(a) Fits the time of Christ; (b) "Restored" Jerusalem as judicial capital to the Jews, and: (c) Implicitly authorized the Jews to "rebuild" the city.

This is a summary. For the full article, see here.


Here is an interesting take from Stephen E. Jones which I took from this website. The timing is based upon the "sacrifice and oblation" ceasing (from God's perspective) when Jesus presented Himself for baptism in the middle of the 70th week and then being cut off on the cross at the end of that week.

This view necessitates that the "he" of Daniel 9:27 refers to Messiah and not the prince who is to come. See this BH question: https://hermeneutics.stackexchange.com/questions/27992/what-is-the-antecedent-of-he-in-daniel-927

The plain fact of history is that Daniel’s 70 weeks (490 years) began in 458 B.C. with the decree of Artaxerxes I, and it ended 490 years later in 33 A.D. with the crucifixion of Jesus. In other words, the crucifixion occurred at the end of the 70 weeks, not in the middle of the final “week,” as I had been taught. So let us take a closer look at Daniel 9:24-27 now in the light of the history already presented.

24 Seventy weeks [i.e., 70 rest year cycles, or 490 years] are determined upon thy people and upon thy holy city, to finish the transgression, and to make an end of sins, and to make reconciliation for iniquity, and to bring in everlasting righteousness, and to seal up the vision and prophecy, and to anoint the most holy. 25 Know therefore and understand that from the going forth of the commandment to restore and to build Jerusalem unto the Messiah the Prince shall be seven weeks [i.e., 7 rest year cycles, or 49 years] and threescore and two weeks [62 x 7 = 434 years]… 26 And after threescore and two weeks shall Messiah be cut off. . . 27 And He shall confirm the covenant with many for one week; and in the midst of the week He shall cause the sacrifice and the oblation to cease. . .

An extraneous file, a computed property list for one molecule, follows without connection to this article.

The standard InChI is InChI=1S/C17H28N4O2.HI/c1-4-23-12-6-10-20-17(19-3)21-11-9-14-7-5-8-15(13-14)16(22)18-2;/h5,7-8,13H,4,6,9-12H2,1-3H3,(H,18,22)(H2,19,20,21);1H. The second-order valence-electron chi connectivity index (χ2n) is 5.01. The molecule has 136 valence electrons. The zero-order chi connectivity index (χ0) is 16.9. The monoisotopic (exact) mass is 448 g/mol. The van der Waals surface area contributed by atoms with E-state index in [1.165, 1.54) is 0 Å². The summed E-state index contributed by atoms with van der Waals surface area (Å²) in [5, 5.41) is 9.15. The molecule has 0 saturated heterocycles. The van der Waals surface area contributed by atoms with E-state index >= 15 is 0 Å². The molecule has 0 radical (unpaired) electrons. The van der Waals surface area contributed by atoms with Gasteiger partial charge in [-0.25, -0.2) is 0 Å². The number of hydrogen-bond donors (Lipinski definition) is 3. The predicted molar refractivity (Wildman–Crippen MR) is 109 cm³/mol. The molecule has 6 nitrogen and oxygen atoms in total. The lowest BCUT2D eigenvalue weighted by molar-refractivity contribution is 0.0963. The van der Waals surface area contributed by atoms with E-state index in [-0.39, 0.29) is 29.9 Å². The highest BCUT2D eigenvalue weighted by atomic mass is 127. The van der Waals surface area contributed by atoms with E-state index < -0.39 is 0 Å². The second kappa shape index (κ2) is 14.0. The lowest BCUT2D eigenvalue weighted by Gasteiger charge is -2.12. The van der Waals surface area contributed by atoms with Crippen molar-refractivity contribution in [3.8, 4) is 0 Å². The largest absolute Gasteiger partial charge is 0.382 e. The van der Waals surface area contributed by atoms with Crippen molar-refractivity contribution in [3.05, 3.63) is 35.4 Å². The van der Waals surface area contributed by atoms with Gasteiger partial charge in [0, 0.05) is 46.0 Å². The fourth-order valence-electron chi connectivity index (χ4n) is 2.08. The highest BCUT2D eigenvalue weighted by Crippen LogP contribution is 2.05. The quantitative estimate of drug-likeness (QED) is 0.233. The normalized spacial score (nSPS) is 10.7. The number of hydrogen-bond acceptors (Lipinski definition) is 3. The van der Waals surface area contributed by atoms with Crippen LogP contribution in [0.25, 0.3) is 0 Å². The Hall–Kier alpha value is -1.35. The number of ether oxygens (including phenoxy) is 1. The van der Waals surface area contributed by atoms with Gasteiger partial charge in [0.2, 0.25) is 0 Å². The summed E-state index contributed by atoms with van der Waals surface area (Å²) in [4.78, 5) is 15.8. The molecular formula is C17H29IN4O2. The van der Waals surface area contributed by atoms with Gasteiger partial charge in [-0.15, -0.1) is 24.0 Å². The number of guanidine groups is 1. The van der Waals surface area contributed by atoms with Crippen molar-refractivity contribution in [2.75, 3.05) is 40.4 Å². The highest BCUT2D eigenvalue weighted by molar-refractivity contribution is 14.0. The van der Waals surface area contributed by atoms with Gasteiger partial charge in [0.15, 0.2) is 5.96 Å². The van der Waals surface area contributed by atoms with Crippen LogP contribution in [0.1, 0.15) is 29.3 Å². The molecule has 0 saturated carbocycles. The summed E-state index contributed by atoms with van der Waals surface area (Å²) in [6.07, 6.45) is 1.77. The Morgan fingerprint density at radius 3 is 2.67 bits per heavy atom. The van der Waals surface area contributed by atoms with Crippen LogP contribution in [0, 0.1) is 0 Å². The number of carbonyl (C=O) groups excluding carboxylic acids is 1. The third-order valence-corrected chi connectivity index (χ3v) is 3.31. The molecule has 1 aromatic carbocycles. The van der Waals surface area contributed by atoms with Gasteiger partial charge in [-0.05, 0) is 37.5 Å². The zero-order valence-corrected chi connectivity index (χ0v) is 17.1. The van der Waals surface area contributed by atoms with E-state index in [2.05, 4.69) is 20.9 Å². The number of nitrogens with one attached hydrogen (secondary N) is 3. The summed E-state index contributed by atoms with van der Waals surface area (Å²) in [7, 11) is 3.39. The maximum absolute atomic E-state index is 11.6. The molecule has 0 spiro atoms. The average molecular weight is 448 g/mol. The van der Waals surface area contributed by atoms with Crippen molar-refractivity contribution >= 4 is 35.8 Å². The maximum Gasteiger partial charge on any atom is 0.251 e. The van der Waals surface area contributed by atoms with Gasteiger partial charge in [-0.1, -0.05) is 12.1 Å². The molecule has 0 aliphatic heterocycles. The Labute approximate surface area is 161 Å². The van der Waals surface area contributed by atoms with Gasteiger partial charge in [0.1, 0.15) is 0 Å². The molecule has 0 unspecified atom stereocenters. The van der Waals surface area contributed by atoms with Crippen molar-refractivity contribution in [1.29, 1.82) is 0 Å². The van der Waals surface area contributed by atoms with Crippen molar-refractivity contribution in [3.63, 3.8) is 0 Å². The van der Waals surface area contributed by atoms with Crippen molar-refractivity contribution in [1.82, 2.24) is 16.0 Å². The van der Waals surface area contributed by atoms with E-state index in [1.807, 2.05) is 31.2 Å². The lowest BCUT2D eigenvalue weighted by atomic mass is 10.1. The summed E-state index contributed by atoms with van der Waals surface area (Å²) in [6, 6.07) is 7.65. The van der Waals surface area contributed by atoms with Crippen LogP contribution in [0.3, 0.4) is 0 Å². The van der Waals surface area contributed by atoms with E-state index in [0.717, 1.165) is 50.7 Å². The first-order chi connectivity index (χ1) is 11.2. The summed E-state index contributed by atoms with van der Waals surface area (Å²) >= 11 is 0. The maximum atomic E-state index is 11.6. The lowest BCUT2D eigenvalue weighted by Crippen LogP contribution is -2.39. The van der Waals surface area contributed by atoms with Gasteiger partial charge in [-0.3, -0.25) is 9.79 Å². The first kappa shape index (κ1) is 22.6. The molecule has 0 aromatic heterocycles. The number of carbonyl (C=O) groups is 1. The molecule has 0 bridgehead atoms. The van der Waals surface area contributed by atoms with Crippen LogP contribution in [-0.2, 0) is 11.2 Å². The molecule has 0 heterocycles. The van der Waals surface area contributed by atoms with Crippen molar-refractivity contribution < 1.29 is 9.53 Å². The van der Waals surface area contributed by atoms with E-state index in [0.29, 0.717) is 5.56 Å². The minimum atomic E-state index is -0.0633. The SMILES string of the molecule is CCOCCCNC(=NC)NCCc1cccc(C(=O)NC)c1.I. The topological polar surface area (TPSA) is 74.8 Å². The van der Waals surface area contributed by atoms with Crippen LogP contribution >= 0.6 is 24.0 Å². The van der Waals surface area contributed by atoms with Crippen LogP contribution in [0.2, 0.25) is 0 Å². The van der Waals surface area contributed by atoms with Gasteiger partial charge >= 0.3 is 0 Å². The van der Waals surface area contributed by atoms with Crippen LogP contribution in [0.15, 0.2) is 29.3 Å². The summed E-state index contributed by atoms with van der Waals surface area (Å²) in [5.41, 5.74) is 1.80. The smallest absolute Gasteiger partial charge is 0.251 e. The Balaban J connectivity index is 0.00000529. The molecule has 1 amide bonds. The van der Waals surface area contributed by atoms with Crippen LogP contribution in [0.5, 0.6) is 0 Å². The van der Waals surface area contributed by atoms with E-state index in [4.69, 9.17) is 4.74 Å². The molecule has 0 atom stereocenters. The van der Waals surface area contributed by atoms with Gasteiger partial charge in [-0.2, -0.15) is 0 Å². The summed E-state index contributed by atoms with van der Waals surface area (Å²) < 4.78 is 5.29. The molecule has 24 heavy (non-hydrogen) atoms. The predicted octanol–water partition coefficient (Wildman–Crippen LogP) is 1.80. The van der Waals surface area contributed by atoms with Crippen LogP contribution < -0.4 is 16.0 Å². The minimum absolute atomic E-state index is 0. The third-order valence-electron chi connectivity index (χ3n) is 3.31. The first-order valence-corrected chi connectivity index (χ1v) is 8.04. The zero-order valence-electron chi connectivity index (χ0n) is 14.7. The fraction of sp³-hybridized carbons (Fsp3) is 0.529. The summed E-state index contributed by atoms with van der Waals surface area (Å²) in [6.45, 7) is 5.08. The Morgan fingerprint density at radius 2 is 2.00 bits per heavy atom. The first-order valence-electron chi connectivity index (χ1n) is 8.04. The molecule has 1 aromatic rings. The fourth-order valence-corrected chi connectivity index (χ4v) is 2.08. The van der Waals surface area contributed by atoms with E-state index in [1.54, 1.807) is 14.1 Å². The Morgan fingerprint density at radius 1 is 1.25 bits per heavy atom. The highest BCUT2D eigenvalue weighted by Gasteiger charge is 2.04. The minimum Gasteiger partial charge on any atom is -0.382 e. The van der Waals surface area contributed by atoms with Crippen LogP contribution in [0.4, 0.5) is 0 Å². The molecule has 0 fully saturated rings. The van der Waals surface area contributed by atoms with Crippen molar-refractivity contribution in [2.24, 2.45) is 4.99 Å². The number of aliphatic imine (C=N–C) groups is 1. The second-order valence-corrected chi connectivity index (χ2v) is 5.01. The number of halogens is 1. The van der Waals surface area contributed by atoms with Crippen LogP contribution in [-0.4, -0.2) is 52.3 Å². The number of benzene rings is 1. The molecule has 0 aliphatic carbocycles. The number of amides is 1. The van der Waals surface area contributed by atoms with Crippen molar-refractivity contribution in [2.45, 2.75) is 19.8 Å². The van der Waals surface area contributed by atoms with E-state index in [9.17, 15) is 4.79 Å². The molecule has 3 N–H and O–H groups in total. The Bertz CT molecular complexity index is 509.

It is not our intention to do a complete study on this subject, as that would take an entire book in itself. The question we must resolve here is the meaning of verses 26 and 27. The Messiah was to be “cut off” sometime after the 62-week period. Daniel’s three time periods are as follows:

(1) Seven Weeks 458 B.C. - 409 B.C.

(2) Sixty-Two Weeks 409 B.C. - 26 A.D.

(3) One Week 26 A.D. - 33 A.D.

Daniel’s prophecy tells us that “the sacrifice and the oblation” would cease in the midst of the final week of years (26-33 A.D.). This turns out to be the fall of 29 A.D., specifically, the Day of Atonement of that year, when Jesus presented Himself to John for baptism.

We usually assume that the crucifixion ended the Old Testament sacrificial system, and most certainly, it did mark the full end of sacrifice insofar as the Christian is concerned. The priests continued sacrificing in the Temple for another 40 years, until the Temple was destroyed by the Romans. Thus, it is obvious that Daniel’s prophecy spoke only from God’s perspective about the efficacy of those sacrifices and oblations. No sacrifice after Jesus’ presentations had any relevance to the sin question. The midst of Daniel’s 70th week marks the time of Jesus’ baptism, when He presented Himself as the true Goat. Jesus later presented Himself as the true Lamb at Passover of 33 A.D., marking the end of Daniel’s 70 weeks.

  • Your author is wrong about crucifixion date...it IS in the middle of the week...3.5years after Jesus jesus started his ministry. The text your author quotes even says exactly that. Jesus presented himself for baptism in A.D 27. The proof for his death in the middle of the week as fulfilment of Daniels prophecy, is the crucifixion itself.